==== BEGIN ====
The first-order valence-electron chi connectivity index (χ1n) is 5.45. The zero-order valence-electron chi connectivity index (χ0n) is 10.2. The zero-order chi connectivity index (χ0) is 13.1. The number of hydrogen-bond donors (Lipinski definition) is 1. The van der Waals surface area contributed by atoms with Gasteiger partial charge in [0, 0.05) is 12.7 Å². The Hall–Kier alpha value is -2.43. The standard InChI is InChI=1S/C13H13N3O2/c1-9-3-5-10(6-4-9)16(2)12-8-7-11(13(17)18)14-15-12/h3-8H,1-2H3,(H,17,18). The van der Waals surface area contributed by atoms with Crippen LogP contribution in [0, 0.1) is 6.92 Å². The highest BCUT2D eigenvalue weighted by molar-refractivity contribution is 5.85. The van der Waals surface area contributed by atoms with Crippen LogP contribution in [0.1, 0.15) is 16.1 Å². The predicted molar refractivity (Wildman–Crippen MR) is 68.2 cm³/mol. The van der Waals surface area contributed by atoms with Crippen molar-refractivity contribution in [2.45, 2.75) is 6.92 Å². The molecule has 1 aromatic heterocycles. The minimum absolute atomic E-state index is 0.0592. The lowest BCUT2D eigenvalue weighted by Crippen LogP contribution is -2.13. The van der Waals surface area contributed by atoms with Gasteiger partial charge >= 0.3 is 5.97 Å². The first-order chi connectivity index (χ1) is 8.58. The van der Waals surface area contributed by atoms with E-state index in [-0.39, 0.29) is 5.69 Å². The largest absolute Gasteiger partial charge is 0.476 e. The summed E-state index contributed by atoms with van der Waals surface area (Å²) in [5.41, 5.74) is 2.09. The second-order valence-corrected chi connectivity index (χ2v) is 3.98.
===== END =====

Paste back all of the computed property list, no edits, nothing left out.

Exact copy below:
The first-order valence-electron chi connectivity index (χ1n) is 5.45. The zero-order valence-electron chi connectivity index (χ0n) is 10.2. The zero-order chi connectivity index (χ0) is 13.1. The number of hydrogen-bond donors (Lipinski definition) is 1. The van der Waals surface area contributed by atoms with Gasteiger partial charge in [0, 0.05) is 12.7 Å². The Hall–Kier alpha value is -2.43. The standard InChI is InChI=1S/C13H13N3O2/c1-9-3-5-10(6-4-9)16(2)12-8-7-11(13(17)18)14-15-12/h3-8H,1-2H3,(H,17,18). The van der Waals surface area contributed by atoms with Crippen LogP contribution in [0, 0.1) is 6.92 Å². The highest BCUT2D eigenvalue weighted by molar-refractivity contribution is 5.85. The van der Waals surface area contributed by atoms with Crippen LogP contribution in [0.1, 0.15) is 16.1 Å². The predicted molar refractivity (Wildman–Crippen MR) is 68.2 cm³/mol. The van der Waals surface area contributed by atoms with Crippen molar-refractivity contribution in [2.45, 2.75) is 6.92 Å². The molecule has 1 aromatic heterocycles. The minimum absolute atomic E-state index is 0.0592. The lowest BCUT2D eigenvalue weighted by Crippen LogP contribution is -2.13. The van der Waals surface area contributed by atoms with Gasteiger partial charge >= 0.3 is 5.97 Å². The first-order chi connectivity index (χ1) is 8.58. The van der Waals surface area contributed by atoms with E-state index in [-0.39, 0.29) is 5.69 Å². The largest absolute Gasteiger partial charge is 0.476 e. The summed E-state index contributed by atoms with van der Waals surface area (Å²) in [5.41, 5.74) is 2.09. The second-order valence-corrected chi connectivity index (χ2v) is 3.98.